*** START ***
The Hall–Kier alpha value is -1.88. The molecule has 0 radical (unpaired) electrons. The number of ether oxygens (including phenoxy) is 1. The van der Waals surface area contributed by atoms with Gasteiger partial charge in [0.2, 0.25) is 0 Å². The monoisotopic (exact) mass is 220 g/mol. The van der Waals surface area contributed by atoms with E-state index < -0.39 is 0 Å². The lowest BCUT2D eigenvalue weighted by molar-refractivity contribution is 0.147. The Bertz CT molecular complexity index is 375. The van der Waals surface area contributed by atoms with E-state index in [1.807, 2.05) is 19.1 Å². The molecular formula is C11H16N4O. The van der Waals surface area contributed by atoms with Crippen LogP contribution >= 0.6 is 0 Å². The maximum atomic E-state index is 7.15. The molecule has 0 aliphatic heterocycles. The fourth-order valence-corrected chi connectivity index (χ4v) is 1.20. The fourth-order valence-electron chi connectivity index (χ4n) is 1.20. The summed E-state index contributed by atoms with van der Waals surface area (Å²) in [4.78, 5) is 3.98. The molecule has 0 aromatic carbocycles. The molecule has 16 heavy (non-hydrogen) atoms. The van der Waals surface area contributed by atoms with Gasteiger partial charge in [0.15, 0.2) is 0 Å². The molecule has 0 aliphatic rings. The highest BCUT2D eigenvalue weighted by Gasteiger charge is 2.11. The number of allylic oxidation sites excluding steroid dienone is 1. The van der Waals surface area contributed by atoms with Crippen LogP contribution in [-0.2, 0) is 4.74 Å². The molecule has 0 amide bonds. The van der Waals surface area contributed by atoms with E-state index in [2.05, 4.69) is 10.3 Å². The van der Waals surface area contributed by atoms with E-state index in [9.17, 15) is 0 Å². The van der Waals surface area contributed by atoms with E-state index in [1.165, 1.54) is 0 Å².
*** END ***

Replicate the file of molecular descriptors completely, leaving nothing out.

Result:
The Hall–Kier alpha value is -1.88. The molecule has 0 radical (unpaired) electrons. The number of ether oxygens (including phenoxy) is 1. The van der Waals surface area contributed by atoms with Gasteiger partial charge in [0.2, 0.25) is 0 Å². The monoisotopic (exact) mass is 220 g/mol. The van der Waals surface area contributed by atoms with E-state index < -0.39 is 0 Å². The lowest BCUT2D eigenvalue weighted by molar-refractivity contribution is 0.147. The Bertz CT molecular complexity index is 375. The van der Waals surface area contributed by atoms with E-state index in [1.807, 2.05) is 19.1 Å². The molecular formula is C11H16N4O. The van der Waals surface area contributed by atoms with Crippen LogP contribution >= 0.6 is 0 Å². The maximum atomic E-state index is 7.15. The molecule has 0 aliphatic heterocycles. The fourth-order valence-corrected chi connectivity index (χ4v) is 1.20. The fourth-order valence-electron chi connectivity index (χ4n) is 1.20. The summed E-state index contributed by atoms with van der Waals surface area (Å²) in [4.78, 5) is 3.98. The molecule has 0 aromatic carbocycles. The molecule has 16 heavy (non-hydrogen) atoms. The van der Waals surface area contributed by atoms with Gasteiger partial charge in [0.15, 0.2) is 0 Å². The molecule has 0 aliphatic rings. The highest BCUT2D eigenvalue weighted by Gasteiger charge is 2.11. The number of allylic oxidation sites excluding steroid dienone is 1. The van der Waals surface area contributed by atoms with Crippen LogP contribution in [-0.2, 0) is 4.74 Å². The molecule has 0 amide bonds. The van der Waals surface area contributed by atoms with E-state index in [2.05, 4.69) is 10.3 Å². The van der Waals surface area contributed by atoms with E-state index in [9.17, 15) is 0 Å². The van der Waals surface area contributed by atoms with E-state index in [1.165, 1.54) is 0 Å².